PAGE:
Dennis Prager

At the Democratic presidential candidates' debate in New Mexico last week, the Democratic Party publicly rejected the motto of our country, e pluribus unum, "out of many, one." The Democratic Party has declared war on the centuries-long revolution of coalescing people of every ethnic, linguistic, racial and religious background into a new, non-ethnic entity known as American.

 For the first time in American history, a major party debate was conducted in two languages. And to make the Democrats' counter-revolution official, New Mexico's Democratic governor opened the debate by announcing that it would be held in two languages in order to embrace multiculturalism. This is an attempt to undo the American revolutionary idea that one's ethnicity and bloodline should be of no significance. Far from being progressive, the Democrats' emphasis on ethnicity (blood) and race is utterly reactionary and counter-revolutionary.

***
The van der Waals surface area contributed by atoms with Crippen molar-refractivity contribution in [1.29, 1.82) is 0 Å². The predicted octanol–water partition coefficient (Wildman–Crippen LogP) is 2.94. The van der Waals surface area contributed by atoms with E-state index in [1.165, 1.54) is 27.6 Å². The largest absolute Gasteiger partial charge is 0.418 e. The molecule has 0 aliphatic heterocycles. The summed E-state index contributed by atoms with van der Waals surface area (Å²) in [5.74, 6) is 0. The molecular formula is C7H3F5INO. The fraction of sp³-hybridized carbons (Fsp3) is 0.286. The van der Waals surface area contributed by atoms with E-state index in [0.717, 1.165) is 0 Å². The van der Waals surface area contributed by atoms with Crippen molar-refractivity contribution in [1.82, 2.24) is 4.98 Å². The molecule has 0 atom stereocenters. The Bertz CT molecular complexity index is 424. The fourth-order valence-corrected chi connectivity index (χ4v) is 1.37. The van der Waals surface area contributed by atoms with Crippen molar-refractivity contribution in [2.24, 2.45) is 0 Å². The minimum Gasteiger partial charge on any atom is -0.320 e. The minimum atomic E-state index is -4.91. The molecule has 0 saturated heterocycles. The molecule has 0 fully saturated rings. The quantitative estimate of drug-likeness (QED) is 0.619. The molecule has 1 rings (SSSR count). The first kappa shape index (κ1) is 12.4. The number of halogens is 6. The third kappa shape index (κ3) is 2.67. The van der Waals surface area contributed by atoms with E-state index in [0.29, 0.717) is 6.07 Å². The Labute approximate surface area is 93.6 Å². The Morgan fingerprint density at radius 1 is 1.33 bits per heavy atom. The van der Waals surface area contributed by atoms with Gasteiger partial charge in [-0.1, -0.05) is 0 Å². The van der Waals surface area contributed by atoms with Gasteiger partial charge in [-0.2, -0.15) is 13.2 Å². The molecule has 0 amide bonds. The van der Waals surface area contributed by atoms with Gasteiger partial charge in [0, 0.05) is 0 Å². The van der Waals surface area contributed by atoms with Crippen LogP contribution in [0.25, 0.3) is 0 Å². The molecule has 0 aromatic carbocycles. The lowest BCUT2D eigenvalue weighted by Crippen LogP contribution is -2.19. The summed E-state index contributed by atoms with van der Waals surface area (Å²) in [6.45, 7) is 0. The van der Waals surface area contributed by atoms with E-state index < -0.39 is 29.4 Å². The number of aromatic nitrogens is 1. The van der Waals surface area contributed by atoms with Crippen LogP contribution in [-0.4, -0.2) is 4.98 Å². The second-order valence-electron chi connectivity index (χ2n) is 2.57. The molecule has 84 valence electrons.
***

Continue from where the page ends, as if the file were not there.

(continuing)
Few Americans have a problem with candidates of any party speaking to voters in the voters' native languages. More power to any American politician who can communicate in more than one language. But this audience in New Mexico was an English-speaking audience.

 The point of making statements in Spanish was to make public the Democratic Party's counter-revolutionary ideology that Americans should not continue to be united by English, and that America should no longer encourage its citizens to embrace a distinctive American culture, identity and values system. America should rather be a land of many cultures, united merely by accident of geography.

 People who reject the American ideal -- either out of ignorance (schools no longer teach Americanism) or out of the leftist conviction that American values (God and liberty: meaning Judeo-Christian values along with personal, political and economic freedom) are not superior to any other -- now run the Democratic Party. No one can imagine any Democratic leader prior to the 1970s embracing the idea that America should be multicultural. In large measure, the American ideal has been the attempt to create a society that is multiethnic but not multicultural.

Dennis Prager

Dennis Prager is a SRN radio show host, contributing columnist for and author of his newest book, “The Ten Commandments: Still the Best Moral Code.”

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